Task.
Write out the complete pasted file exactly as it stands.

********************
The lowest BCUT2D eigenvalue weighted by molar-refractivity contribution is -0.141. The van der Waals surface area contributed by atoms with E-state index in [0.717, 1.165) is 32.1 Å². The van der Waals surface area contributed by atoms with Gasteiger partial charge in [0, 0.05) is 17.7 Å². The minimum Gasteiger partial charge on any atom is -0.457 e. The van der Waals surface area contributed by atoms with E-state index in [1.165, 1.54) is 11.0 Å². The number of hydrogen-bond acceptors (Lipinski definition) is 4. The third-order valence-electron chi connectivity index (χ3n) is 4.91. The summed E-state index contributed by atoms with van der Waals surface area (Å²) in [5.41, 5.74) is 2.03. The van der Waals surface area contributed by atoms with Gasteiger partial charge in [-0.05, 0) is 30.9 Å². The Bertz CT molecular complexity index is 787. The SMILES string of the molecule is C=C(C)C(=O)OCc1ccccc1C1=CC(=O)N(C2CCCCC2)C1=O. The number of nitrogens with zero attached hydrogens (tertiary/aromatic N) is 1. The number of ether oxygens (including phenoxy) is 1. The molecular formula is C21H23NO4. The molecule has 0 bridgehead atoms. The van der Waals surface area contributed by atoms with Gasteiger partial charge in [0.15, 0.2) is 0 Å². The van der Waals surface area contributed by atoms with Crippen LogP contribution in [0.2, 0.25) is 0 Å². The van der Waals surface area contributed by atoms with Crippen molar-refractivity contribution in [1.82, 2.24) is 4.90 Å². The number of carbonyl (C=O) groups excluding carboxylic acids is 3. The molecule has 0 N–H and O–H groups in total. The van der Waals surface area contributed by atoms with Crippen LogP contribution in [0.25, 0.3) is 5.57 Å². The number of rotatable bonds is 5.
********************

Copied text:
The lowest BCUT2D eigenvalue weighted by molar-refractivity contribution is -0.141. The van der Waals surface area contributed by atoms with E-state index in [0.717, 1.165) is 32.1 Å². The van der Waals surface area contributed by atoms with Gasteiger partial charge in [0, 0.05) is 17.7 Å². The minimum Gasteiger partial charge on any atom is -0.457 e. The van der Waals surface area contributed by atoms with E-state index in [1.165, 1.54) is 11.0 Å². The number of hydrogen-bond acceptors (Lipinski definition) is 4. The third-order valence-electron chi connectivity index (χ3n) is 4.91. The summed E-state index contributed by atoms with van der Waals surface area (Å²) in [5.41, 5.74) is 2.03. The van der Waals surface area contributed by atoms with Gasteiger partial charge in [-0.05, 0) is 30.9 Å². The Bertz CT molecular complexity index is 787. The SMILES string of the molecule is C=C(C)C(=O)OCc1ccccc1C1=CC(=O)N(C2CCCCC2)C1=O. The number of nitrogens with zero attached hydrogens (tertiary/aromatic N) is 1. The number of ether oxygens (including phenoxy) is 1. The molecular formula is C21H23NO4. The molecule has 0 bridgehead atoms. The van der Waals surface area contributed by atoms with Gasteiger partial charge in [0.15, 0.2) is 0 Å². The van der Waals surface area contributed by atoms with Crippen LogP contribution in [0.2, 0.25) is 0 Å². The van der Waals surface area contributed by atoms with Crippen molar-refractivity contribution in [1.82, 2.24) is 4.90 Å². The number of carbonyl (C=O) groups excluding carboxylic acids is 3. The molecule has 0 N–H and O–H groups in total. The van der Waals surface area contributed by atoms with Crippen LogP contribution in [0.25, 0.3) is 5.57 Å². The number of rotatable bonds is 5.